mountaineering instructors for Outward Bound, leading wilderness expeditions throughout the western United States and in Alaska, teaching natural history seminars, and serving as the lead instructor for wildlife tracking programs at Wilderness Awareness School. David holds a bachelor’s degree in environmental studies and outdoor education from Prescott College. David is a certified Track and Sign Specialist through Cybertracker Conservation, as well as an evaluator for this rigorous professional certification program. Contact David directly to inquire about his photography, classes and workshops or about hosting an evaluation in your region. The event takes place at the Community Cultural Center (CCC) of Tonasket, beginning at 6:30 pm, with a dinner benefiting the CCC at 5:15 pm. The dinner will be $7.50 for CCC members and $8.50 for non-members; there is no charge for the presentation. OHA is a non-profit organization that works to educate the public on watershed issues. The Highland Wonders educational series features the natural history of the Okanogan Highlands and surrounding areas. OHA’s Education Program, which is offered free of charge, is designed to build the capacity of the community to steward natural habitats and resources by helping increase awareness of local natural history. Donations are always welcome. Details are provided on OHA’s website: www.okanoganhighlands.org/education/hw.

January 1, 2015 • OKANOGAN VALLEY GAZETTE-TRIBUNE

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Public Notices

Public Notices

Public Notices

Legals Continued From Previous Page

the exact amount you will be required to pay. Tender of payment or performance must be made to Dale L. Crandall, Attorney at Law, whose address is P.O. Box 173, Loomis, Washington 98827, telephone (509)223-3200. AFTER DECEMBER 29, 2014, YOU MAY NOT REINSTATE YOUR DEED OF TRUST BY PAYING THE BACK PAYMENTS and COSTS AND FEES AND CURING THE OTHER DEFAULTS AS OUTLINED ABOVE. In such a case, you will only be able to stop the sale by paying, before the sale, the total principal balance on the Deed of Trust in the amount of plus accrued interest, costs and advances, if any, made pursuant to the terms of the documents and by curing the other defaults as outlined above. You may contest this default by initiating court action in the Superior Court of the county in which the sale is to be held. In such action, you may raise any legitimate defenses you have to this default. A copy of your Deed of Trust and documents evidencing the obligation secured thereby are enclosed. You may wish to consult a lawyer. Legal action on your part may prevent or restrain the sale, but only if you persuade the court of the merits of your defense. The court may grant a restraining order or injunction to restrain a trustee’s sale pursuant to RCW 61.24.130 upon five days notice to the trustee of the time when, place where, and the judge before whom the application for the restraining order or injunction is to be made. This notice shall include copies of all pleadings and related documents to be given to the judge. Notice and other process may be served on the trustee at: Dale L Crandall Attorney at Law PO Box 173 Loomis, WA 98827 (509) 223-3200 If you do not reinstate the secured obligations and your Deed of Trust in the manner set forth above, or if you do not succeed in restraining the sale by court action, your property will be sold to satisfy the obligations secured by your Deed of Trust. The effect of such sale will be to deprive you and all those who hold by, through or under you of all interest in the property. DATED this 3rd day of September, 2014. /s/ Dale L. Crandall Dale L. Crandall, Trustee Published in the Okanogan Valley Gazette-Tribune on December 11, 2014 and January 1, 2015. #OVG604271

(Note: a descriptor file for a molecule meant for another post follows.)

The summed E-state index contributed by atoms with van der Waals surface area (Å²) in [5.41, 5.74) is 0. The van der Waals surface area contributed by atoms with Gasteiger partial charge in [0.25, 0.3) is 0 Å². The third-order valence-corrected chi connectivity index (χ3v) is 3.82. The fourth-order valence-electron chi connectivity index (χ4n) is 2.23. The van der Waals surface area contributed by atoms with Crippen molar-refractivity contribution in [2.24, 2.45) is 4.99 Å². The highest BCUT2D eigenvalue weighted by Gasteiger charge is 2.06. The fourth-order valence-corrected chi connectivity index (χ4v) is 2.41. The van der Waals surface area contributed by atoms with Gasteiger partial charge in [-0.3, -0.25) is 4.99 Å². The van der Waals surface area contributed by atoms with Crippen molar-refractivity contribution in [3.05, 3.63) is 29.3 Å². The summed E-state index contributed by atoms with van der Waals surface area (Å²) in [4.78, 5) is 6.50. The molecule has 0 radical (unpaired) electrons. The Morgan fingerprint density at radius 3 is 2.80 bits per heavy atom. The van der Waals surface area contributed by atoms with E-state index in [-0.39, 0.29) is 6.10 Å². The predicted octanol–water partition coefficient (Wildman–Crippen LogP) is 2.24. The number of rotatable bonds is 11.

Notice of Special Election Okanogan County, State of Washington Tuesday, February 10, 2015 A Special Election will be held in the below mentioned districts for the purpose of submitting to the voters for their approval or rejection the following. Okanogan School District No 105, Special Election - Proposition 1 Replacement Maintenance And Operation Levy Tonasket School District No 404, Special Election - Proposition 1 Bonds to Expand and Improve School Facilities Republic School District No 309, Special Election - Proposition 1 3 Year Replacement Levy For Maintenance And Operations Grand Coulee Dam School District No 301J, Special Election - Proposition 1 Replacement Maintenance And Operation Levy Curlew School District No 50, Special Election - Proposition 1 Three-Year Maintenance and Operation Levy Bridgeport School District No 75, Special Election - Proposition 1 Capital Levy For Health And Safety Improvements The registration deadline for online registrations, mail-in registrations and transfers is January 12, 2015. Any qualified elector who is not registered to vote in the State of Washington may register to vote in person at the Auditor’s Office up to and including February 2, 2015. You can register or obtain registration forms at the Auditor’s Office, on line at www.vote.wa.gov, and Department of Licensing. The Okanogan County Auditor’s Office, 149 3rd Ave N, Room 104, at the County Courthouse, will be open so voters may obtain replacement ballots, drop off voted ballots, obtain provisional ballots, and use the Accessible Voting Units, at the following times. Monday - Friday 8:00 AM - 4:30 PM January 23 - February 9, 2015 On Election Day only, February 10, 2015, 8:00 AM - 8:00 PM. Drop boxes are in 2 locations around the county. Tonasket - Tonasket City Hall/Library Complex, 209 S Whitcomb Ave, Tonasket Omak - Next to Police Station, 8 N Ash, Omak Drop boxes will close at 8:00PM on Election Day Voters needing additional information or assistance with voter registration forms or voting may call (509) 422-7240. Voters unable to use the mail-in ballot may use the Accessible Voting Unit available at the County Auditor’s Office. Ballots require sufficient first class postage and must be postmarked by the day of the election. Check with your local Post Office for deadlines to have your ballot postmarked prop-